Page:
THE LIVING WORLD

Unit Six. Animal Life

 

23. Circulation

 

23.6. Amphibian and Reptile Circulation

 

The advent of lungs involved a major change in the pattern of circulation. After blood is pumped by the heart to the lungs, it does not go directly to the tissues of the body but instead returns to the heart. This results in two circulations: one that goes between the heart and the lungs, called the pulmonary circulation, and one that goes between the heart and the rest of the body, called the systemic circulation.

If no changes had occurred in the structure of the heart, the oxygenated blood from the lungs would be mixed in the heart with the deoxygenated blood returning from the rest of the body. Consequently, the heart would pump a mixture of oxygenated and deoxygenated blood rather than fully oxygenated blood. The amphibian heart has several structural features that help reduce this mixing. First, the atrium is divided by a septum, or dividing wall, into two chambers: The right atrium (the blue-colored area in figure 23.12a) receives deoxygenated blood from the systemic circulation, and the left atrium (colored red) receives oxygenated blood from the lungs. The septum prevents the two stores of blood from mixing in the atria, but some mixing might be expected when the contents of each atrium enter the single, common ventricle (the purple-colored area). Surprisingly, however, little mixing actually occurs. Two factors contribute to the separation of the two blood supplies. First, the ventricle in some amphibians is lined with folds that help direct the flow of blood from the atria. Second, the conus arteriosus (the branched structure in the foreground) is partially separated by another septum that directs deoxygenated blood into the pulmonary arteries toward the lungs, and oxygenated blood into the aorta, the major artery of the systemic circulation to the body. To trace the blood flow through the heart, follow the deoxygenated blood, the blue arrows, from the body to the lungs and then the oxygenated blood, the red arrows, from the lungs out to the body.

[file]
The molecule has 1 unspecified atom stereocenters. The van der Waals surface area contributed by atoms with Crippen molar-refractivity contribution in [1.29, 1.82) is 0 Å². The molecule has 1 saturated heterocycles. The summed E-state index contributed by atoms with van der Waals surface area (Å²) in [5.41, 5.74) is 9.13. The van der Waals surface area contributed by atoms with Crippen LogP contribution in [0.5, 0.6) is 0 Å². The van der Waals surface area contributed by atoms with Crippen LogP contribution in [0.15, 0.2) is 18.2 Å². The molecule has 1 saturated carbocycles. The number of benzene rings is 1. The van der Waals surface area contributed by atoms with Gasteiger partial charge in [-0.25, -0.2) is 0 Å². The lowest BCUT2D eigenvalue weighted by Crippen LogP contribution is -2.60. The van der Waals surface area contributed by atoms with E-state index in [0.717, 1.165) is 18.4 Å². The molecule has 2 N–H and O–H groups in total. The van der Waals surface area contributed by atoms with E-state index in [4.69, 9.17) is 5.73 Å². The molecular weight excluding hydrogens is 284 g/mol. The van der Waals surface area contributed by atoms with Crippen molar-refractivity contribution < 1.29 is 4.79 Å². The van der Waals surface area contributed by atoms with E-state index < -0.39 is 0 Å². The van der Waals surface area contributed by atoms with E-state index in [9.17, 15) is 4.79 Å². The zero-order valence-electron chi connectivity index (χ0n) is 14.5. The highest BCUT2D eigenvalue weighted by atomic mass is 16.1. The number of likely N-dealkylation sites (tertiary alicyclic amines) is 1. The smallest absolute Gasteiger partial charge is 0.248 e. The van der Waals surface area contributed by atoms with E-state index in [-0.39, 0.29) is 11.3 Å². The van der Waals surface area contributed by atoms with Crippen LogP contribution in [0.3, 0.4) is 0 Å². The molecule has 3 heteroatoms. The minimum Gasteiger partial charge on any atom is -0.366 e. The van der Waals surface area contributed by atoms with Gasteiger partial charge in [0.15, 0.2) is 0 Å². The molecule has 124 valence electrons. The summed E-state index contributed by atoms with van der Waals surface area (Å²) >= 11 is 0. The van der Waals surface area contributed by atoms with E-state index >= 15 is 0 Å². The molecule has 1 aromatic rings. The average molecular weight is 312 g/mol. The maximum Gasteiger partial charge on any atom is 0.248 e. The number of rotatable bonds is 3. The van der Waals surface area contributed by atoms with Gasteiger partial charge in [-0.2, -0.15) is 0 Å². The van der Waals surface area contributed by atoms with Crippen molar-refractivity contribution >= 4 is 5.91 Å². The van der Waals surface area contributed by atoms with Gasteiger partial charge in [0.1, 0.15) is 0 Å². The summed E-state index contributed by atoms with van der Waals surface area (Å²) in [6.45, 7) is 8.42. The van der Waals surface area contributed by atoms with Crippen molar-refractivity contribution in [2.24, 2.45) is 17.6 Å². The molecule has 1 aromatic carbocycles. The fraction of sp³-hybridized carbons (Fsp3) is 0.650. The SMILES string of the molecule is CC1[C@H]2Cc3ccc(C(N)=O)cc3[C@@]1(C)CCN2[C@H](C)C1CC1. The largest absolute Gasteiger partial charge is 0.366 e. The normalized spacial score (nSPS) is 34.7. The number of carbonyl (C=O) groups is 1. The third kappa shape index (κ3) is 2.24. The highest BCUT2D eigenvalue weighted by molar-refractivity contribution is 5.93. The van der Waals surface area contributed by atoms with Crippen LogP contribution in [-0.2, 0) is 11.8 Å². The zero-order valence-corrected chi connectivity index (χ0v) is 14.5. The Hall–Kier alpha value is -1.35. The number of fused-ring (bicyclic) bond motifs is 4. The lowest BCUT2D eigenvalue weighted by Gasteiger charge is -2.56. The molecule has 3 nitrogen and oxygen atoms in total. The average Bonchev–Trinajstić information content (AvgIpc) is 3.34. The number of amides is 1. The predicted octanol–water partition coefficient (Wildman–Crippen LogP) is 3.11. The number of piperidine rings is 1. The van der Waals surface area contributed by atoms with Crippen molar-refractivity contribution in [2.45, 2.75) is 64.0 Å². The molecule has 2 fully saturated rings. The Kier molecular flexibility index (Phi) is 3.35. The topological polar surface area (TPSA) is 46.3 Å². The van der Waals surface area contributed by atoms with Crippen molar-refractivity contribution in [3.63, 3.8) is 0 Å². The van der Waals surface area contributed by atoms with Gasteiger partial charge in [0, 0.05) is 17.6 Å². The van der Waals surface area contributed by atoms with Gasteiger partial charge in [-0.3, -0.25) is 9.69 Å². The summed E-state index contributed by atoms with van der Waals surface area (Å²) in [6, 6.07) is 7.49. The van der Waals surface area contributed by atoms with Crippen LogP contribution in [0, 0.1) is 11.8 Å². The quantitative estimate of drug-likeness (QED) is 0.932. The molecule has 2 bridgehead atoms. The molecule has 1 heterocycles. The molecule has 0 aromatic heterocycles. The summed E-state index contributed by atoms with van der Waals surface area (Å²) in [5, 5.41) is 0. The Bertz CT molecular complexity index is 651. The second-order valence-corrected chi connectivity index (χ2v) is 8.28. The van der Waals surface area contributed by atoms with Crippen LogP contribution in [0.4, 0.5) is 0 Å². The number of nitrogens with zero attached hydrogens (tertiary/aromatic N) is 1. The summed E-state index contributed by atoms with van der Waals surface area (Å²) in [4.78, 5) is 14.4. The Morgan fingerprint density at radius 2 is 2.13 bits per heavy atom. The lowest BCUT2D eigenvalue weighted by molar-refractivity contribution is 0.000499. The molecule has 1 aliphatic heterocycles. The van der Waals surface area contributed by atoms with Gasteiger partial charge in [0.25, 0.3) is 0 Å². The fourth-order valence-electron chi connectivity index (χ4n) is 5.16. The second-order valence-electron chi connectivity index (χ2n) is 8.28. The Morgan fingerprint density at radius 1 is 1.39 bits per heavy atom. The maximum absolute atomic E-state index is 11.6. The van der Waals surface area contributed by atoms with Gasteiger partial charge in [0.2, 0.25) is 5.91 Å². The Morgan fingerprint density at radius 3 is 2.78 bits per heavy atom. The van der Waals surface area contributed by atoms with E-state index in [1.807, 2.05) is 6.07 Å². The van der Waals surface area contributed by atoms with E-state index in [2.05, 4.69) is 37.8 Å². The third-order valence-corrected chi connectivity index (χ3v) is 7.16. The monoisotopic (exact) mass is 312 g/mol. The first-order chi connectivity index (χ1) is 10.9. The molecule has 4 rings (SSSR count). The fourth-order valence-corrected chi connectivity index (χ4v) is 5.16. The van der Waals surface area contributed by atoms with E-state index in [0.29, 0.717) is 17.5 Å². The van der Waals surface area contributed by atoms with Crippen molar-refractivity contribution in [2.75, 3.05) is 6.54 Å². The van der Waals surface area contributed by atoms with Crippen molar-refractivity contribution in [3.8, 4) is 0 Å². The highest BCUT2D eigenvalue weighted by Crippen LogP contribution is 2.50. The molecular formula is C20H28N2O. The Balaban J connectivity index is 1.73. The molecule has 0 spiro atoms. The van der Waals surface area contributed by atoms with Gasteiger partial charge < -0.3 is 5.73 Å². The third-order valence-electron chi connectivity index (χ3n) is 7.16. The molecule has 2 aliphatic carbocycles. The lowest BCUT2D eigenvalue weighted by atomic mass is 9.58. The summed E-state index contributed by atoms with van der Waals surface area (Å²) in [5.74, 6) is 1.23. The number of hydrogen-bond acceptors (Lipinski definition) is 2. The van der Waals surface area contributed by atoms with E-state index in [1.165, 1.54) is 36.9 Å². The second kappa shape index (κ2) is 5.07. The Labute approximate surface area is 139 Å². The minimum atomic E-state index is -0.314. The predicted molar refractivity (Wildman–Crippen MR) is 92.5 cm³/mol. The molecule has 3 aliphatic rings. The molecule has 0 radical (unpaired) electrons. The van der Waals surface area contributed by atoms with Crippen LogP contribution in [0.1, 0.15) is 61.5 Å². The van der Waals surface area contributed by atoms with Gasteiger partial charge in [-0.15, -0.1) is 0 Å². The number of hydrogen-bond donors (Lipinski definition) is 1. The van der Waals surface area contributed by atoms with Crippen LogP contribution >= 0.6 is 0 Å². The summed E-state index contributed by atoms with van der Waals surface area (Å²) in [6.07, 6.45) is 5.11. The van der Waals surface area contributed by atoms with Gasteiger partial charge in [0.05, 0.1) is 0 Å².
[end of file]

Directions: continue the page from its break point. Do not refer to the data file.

Amphibians in water supplement the oxygenation of the blood by obtaining additional oxygen by diffusion through their skin. This process is called cutaneous respiration.

Among reptiles, additional modifications have reduced the mixing of blood in the heart still further. In addition to having two separate atria, reptiles have a septum that partially subdivides the ventricle, with red and blue halves of the ventricle in figure 23.12b. This results in an even greater separation of oxygenated and deoxygenated blood within the heart. The separation is complete in one order of reptiles, the crocodiles, which have two separate ventricles divided by a complete septum. Crocodiles therefore have a completely divided pulmonary and systemic circulation. Another change in the circulation of reptiles is that the conus arteriosus has become incorporated into the trunks of the large arteries leaving the heart.

 

 

Figure 23.12. The amphibian heart and reptilian circulation.

(a) The frog heart has two atria but only one ventricle, which pumps blood both to the lungs and to the body. Despite the potential for mixing, the oxygenated and deoxygenated bloods (red and blue, respectively) mix very little as they are pumped to the body and lungs. (b) In reptiles, not only are there two separate atria, but the ventricle is also partially divided.

 

Key Learning Outcome 23.6. Amphibians and reptiles have two circulations, pulmonary and systemic, that deliver blood to the lungs and to the rest of the body, respectively.